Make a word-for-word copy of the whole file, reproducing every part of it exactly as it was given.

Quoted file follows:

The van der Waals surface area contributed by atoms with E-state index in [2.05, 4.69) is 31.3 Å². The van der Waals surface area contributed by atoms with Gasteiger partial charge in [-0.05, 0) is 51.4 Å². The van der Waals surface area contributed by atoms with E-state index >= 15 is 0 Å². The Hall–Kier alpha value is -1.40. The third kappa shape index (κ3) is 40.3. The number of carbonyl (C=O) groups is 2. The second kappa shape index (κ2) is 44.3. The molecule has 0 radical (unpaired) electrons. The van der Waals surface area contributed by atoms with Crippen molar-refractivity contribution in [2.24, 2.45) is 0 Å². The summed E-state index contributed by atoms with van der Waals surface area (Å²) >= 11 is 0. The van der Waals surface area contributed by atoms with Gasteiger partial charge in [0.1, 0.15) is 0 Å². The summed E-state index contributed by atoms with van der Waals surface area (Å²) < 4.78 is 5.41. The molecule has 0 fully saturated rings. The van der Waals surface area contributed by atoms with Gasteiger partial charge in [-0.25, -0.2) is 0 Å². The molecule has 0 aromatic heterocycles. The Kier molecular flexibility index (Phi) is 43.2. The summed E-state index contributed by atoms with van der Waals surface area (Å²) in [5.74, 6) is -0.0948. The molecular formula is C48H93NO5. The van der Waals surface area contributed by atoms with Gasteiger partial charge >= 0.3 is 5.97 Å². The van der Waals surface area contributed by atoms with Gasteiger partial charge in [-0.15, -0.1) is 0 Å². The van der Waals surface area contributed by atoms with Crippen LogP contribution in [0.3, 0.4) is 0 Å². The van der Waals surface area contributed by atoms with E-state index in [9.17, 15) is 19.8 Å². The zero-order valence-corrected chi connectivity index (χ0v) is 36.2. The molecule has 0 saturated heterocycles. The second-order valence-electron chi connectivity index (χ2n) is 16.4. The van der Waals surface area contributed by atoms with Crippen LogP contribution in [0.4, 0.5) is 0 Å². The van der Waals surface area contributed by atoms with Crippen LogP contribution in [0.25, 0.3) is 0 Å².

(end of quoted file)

The van der Waals surface area contributed by atoms with E-state index in [2.05, 4.69) is 31.3 Å². The van der Waals surface area contributed by atoms with Gasteiger partial charge in [-0.05, 0) is 51.4 Å². The van der Waals surface area contributed by atoms with E-state index >= 15 is 0 Å². The Hall–Kier alpha value is -1.40. The third kappa shape index (κ3) is 40.3. The number of carbonyl (C=O) groups is 2. The second kappa shape index (κ2) is 44.3. The molecule has 0 radical (unpaired) electrons. The van der Waals surface area contributed by atoms with Crippen molar-refractivity contribution in [2.24, 2.45) is 0 Å². The summed E-state index contributed by atoms with van der Waals surface area (Å²) >= 11 is 0. The van der Waals surface area contributed by atoms with Gasteiger partial charge in [0.1, 0.15) is 0 Å². The summed E-state index contributed by atoms with van der Waals surface area (Å²) < 4.78 is 5.41. The molecule has 0 fully saturated rings. The van der Waals surface area contributed by atoms with Gasteiger partial charge in [-0.25, -0.2) is 0 Å². The molecule has 0 aromatic heterocycles. The Kier molecular flexibility index (Phi) is 43.2. The summed E-state index contributed by atoms with van der Waals surface area (Å²) in [5.74, 6) is -0.0948. The molecular formula is C48H93NO5. The van der Waals surface area contributed by atoms with Gasteiger partial charge >= 0.3 is 5.97 Å². The van der Waals surface area contributed by atoms with Gasteiger partial charge in [-0.15, -0.1) is 0 Å². The van der Waals surface area contributed by atoms with Crippen LogP contribution in [0.3, 0.4) is 0 Å². The van der Waals surface area contributed by atoms with E-state index in [9.17, 15) is 19.8 Å². The zero-order valence-corrected chi connectivity index (χ0v) is 36.2. The molecule has 0 saturated heterocycles. The second-order valence-electron chi connectivity index (χ2n) is 16.4. The van der Waals surface area contributed by atoms with Crippen LogP contribution in [0.4, 0.5) is 0 Å². The van der Waals surface area contributed by atoms with Crippen LogP contribution in [0.25, 0.3) is 0 Å².